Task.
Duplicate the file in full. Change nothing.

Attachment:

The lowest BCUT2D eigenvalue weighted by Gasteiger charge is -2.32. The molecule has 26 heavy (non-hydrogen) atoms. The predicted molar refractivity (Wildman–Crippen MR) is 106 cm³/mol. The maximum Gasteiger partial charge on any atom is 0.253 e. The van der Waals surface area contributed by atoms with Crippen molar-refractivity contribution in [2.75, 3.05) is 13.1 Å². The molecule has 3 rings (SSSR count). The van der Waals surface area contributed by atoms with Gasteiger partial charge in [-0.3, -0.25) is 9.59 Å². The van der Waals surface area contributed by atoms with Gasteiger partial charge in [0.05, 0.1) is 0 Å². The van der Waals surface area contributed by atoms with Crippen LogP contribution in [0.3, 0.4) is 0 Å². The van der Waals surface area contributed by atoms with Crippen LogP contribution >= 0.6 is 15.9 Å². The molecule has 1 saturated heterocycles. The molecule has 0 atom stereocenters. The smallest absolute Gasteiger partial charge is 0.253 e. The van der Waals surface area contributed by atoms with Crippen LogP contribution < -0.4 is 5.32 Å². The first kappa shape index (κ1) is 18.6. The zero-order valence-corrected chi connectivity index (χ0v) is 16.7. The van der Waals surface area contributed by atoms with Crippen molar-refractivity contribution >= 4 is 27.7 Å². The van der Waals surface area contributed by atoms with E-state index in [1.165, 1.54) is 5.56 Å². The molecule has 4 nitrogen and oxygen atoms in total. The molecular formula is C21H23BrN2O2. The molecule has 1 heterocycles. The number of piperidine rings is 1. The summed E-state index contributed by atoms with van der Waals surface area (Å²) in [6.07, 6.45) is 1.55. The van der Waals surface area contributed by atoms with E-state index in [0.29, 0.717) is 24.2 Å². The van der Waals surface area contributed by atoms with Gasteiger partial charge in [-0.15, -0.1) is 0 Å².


The lowest BCUT2D eigenvalue weighted by Gasteiger charge is -2.32. The molecule has 26 heavy (non-hydrogen) atoms. The predicted molar refractivity (Wildman–Crippen MR) is 106 cm³/mol. The maximum Gasteiger partial charge on any atom is 0.253 e. The van der Waals surface area contributed by atoms with Crippen molar-refractivity contribution in [2.75, 3.05) is 13.1 Å². The molecule has 3 rings (SSSR count). The van der Waals surface area contributed by atoms with Gasteiger partial charge in [-0.3, -0.25) is 9.59 Å². The van der Waals surface area contributed by atoms with Gasteiger partial charge in [0.05, 0.1) is 0 Å². The van der Waals surface area contributed by atoms with Crippen LogP contribution in [0.3, 0.4) is 0 Å². The van der Waals surface area contributed by atoms with Crippen LogP contribution >= 0.6 is 15.9 Å². The molecule has 1 saturated heterocycles. The molecule has 0 atom stereocenters. The smallest absolute Gasteiger partial charge is 0.253 e. The van der Waals surface area contributed by atoms with Crippen LogP contribution < -0.4 is 5.32 Å². The first kappa shape index (κ1) is 18.6. The zero-order valence-corrected chi connectivity index (χ0v) is 16.7. The van der Waals surface area contributed by atoms with Crippen molar-refractivity contribution >= 4 is 27.7 Å². The van der Waals surface area contributed by atoms with E-state index in [1.165, 1.54) is 5.56 Å². The molecule has 4 nitrogen and oxygen atoms in total. The molecular formula is C21H23BrN2O2. The molecule has 1 heterocycles. The number of piperidine rings is 1. The summed E-state index contributed by atoms with van der Waals surface area (Å²) in [6.07, 6.45) is 1.55. The van der Waals surface area contributed by atoms with E-state index in [0.29, 0.717) is 24.2 Å². The van der Waals surface area contributed by atoms with Gasteiger partial charge in [-0.15, -0.1) is 0 Å².